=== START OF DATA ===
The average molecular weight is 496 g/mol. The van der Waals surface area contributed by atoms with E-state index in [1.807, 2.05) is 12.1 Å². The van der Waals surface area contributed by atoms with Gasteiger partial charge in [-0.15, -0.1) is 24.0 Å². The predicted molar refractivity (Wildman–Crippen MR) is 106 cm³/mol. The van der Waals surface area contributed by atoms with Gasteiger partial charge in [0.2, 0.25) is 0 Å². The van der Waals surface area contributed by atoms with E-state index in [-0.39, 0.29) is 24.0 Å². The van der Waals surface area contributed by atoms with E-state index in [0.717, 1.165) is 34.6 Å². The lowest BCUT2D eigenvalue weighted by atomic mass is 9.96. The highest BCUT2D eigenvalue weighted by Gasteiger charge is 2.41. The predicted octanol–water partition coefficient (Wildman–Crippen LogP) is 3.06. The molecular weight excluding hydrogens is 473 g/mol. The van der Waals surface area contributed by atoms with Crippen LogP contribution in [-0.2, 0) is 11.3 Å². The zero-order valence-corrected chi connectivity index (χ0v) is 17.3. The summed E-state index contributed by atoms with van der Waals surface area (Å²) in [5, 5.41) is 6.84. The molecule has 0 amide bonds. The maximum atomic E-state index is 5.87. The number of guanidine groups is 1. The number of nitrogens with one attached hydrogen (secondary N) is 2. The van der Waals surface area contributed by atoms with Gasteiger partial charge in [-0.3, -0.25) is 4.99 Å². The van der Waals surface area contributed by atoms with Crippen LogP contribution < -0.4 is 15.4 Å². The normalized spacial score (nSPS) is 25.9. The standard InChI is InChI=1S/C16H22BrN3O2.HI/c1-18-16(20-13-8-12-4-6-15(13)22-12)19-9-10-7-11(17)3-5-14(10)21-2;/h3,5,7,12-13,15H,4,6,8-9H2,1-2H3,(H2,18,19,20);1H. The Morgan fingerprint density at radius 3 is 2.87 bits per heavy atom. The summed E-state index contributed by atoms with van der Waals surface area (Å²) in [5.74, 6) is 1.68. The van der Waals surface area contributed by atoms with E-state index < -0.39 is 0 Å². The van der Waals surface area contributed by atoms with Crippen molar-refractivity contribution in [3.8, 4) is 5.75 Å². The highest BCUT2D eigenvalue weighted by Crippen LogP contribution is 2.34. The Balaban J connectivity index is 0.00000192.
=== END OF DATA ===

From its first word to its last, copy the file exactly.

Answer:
The average molecular weight is 496 g/mol. The van der Waals surface area contributed by atoms with E-state index in [1.807, 2.05) is 12.1 Å². The van der Waals surface area contributed by atoms with Gasteiger partial charge in [-0.15, -0.1) is 24.0 Å². The predicted molar refractivity (Wildman–Crippen MR) is 106 cm³/mol. The van der Waals surface area contributed by atoms with Gasteiger partial charge in [0.2, 0.25) is 0 Å². The van der Waals surface area contributed by atoms with E-state index in [-0.39, 0.29) is 24.0 Å². The van der Waals surface area contributed by atoms with E-state index in [0.717, 1.165) is 34.6 Å². The lowest BCUT2D eigenvalue weighted by atomic mass is 9.96. The highest BCUT2D eigenvalue weighted by Gasteiger charge is 2.41. The predicted octanol–water partition coefficient (Wildman–Crippen LogP) is 3.06. The molecular weight excluding hydrogens is 473 g/mol. The van der Waals surface area contributed by atoms with Crippen LogP contribution in [-0.2, 0) is 11.3 Å². The zero-order valence-corrected chi connectivity index (χ0v) is 17.3. The summed E-state index contributed by atoms with van der Waals surface area (Å²) in [5, 5.41) is 6.84. The molecule has 0 amide bonds. The maximum atomic E-state index is 5.87. The number of guanidine groups is 1. The number of nitrogens with one attached hydrogen (secondary N) is 2. The van der Waals surface area contributed by atoms with Gasteiger partial charge in [-0.3, -0.25) is 4.99 Å². The van der Waals surface area contributed by atoms with Crippen LogP contribution < -0.4 is 15.4 Å². The normalized spacial score (nSPS) is 25.9. The standard InChI is InChI=1S/C16H22BrN3O2.HI/c1-18-16(20-13-8-12-4-6-15(13)22-12)19-9-10-7-11(17)3-5-14(10)21-2;/h3,5,7,12-13,15H,4,6,8-9H2,1-2H3,(H2,18,19,20);1H. The Morgan fingerprint density at radius 3 is 2.87 bits per heavy atom. The summed E-state index contributed by atoms with van der Waals surface area (Å²) in [5.74, 6) is 1.68. The van der Waals surface area contributed by atoms with E-state index < -0.39 is 0 Å². The van der Waals surface area contributed by atoms with Crippen molar-refractivity contribution in [3.8, 4) is 5.75 Å². The highest BCUT2D eigenvalue weighted by Crippen LogP contribution is 2.34. The Balaban J connectivity index is 0.00000192.